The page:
City Manager’s Weekly Report
for week ending Sept. 6, 2019

Economic Development Element.  The city’s draft Economic Development Element is almost ready for presentation to the City Council.  BERK Consulting has been working with the Economic Development Committee and staff to produce a final draft.  This draft, once forwarded to the City Council by the EDC, will need to be adopted by the City Council, and then will be sent to the Planning Commission for review and inclusion in the City of Normandy Park Comprehensive Plan.  After Planning Commission review, all Comprehensive plan revisions will ultimately be approved by the City Council, likely in December.  This economic development element will be a new element to the city’s comprehensive plan, although many cities, particularly in Western Washington, have already adopted such elements.

At the outset of the Growth Management Act, when comprehensive plans and the various plan elements were state-mandated, planning funds were going to be provided for economic development elements.  Originally, economic development elements were envisioned as mandatory.  What emerged in legislation, however, was that economic development elements would only be mandatory if funding was provided.  And to date, such funding has never been provided by the state.   Consequently, since 1992, many cities have attempted to plan for economic development informally.

All comprehensive plans in Washington State include goals and objectives for 20 year and also for six-year horizons.  Typically, six year horizons correlate with capital development objectives, including means of projected funding.  For example, the most common six-year comp plan activity is the yearly update of the Transportation Improvement Plan (TIP), updated each July per Washington State statute.  Most comp plan element six-year horizons are not updated so frequently.  In this case, the six-year objectives for the Economic Development Element, as currently drafted, can be reviewed in the attachment. Note that these six-year objectives are not the narrative of Economic Development Element itself, which is much longer, and more descriptive, and has a 20-year perspective.  Many of the goals in the attachment, or very similar goals, have been addressed in the past through the work of the EDC.  What is particularly different now is that with the adoption of the Economic Development Element, economic development goals and objectives will be subject to change only once a year, will formally direct the formation of the city budget (the city’s tactical plan), and will be reviewed for consistency with the Growth Management Act once every eight years.  In the case Normandy Park, the next review will occur in 2023.  The City of Normandy Park Comprehensive Plan was most recently updated in 2016.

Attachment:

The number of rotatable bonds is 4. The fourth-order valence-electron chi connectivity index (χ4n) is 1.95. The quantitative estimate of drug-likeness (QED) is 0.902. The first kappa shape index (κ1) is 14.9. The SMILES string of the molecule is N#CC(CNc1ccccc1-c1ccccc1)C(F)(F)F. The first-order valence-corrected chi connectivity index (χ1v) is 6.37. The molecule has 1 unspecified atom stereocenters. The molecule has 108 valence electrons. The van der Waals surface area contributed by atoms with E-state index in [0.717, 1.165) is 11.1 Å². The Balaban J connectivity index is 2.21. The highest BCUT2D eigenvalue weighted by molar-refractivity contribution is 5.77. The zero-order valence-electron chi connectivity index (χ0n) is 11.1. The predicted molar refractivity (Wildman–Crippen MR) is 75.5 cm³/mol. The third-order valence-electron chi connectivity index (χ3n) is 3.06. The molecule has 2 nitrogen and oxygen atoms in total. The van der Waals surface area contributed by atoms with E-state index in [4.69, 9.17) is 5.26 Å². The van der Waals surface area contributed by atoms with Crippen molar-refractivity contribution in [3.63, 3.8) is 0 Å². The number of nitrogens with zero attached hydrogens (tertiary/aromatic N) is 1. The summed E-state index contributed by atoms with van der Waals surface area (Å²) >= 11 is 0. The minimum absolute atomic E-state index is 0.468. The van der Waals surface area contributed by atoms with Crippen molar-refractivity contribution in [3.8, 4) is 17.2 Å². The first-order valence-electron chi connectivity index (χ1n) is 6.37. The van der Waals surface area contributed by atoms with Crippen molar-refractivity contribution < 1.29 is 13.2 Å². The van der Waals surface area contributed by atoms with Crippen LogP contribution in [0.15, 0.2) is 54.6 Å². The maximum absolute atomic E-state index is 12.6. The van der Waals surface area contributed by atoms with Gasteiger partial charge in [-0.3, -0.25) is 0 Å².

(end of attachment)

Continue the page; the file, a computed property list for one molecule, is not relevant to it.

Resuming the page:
Once the City Council adopts the Economic Development Element, both the narrative 20-year perspective and the attached six-year perspective, then milestones expressed in the attachment will be tracked in the Quarterly Project Gantt chart that accompanies each city financial quarterly report.  Consequently, the city project Gantt chart will express activity start and milestones by monthly date.

Economic Development Element – Current Draft

Mark E. Hoppen, City Manager
City of Normandy Park
801 SW 174th Street
Normandy Park, WA  98166
(206) 248-8246 (Direct Phone)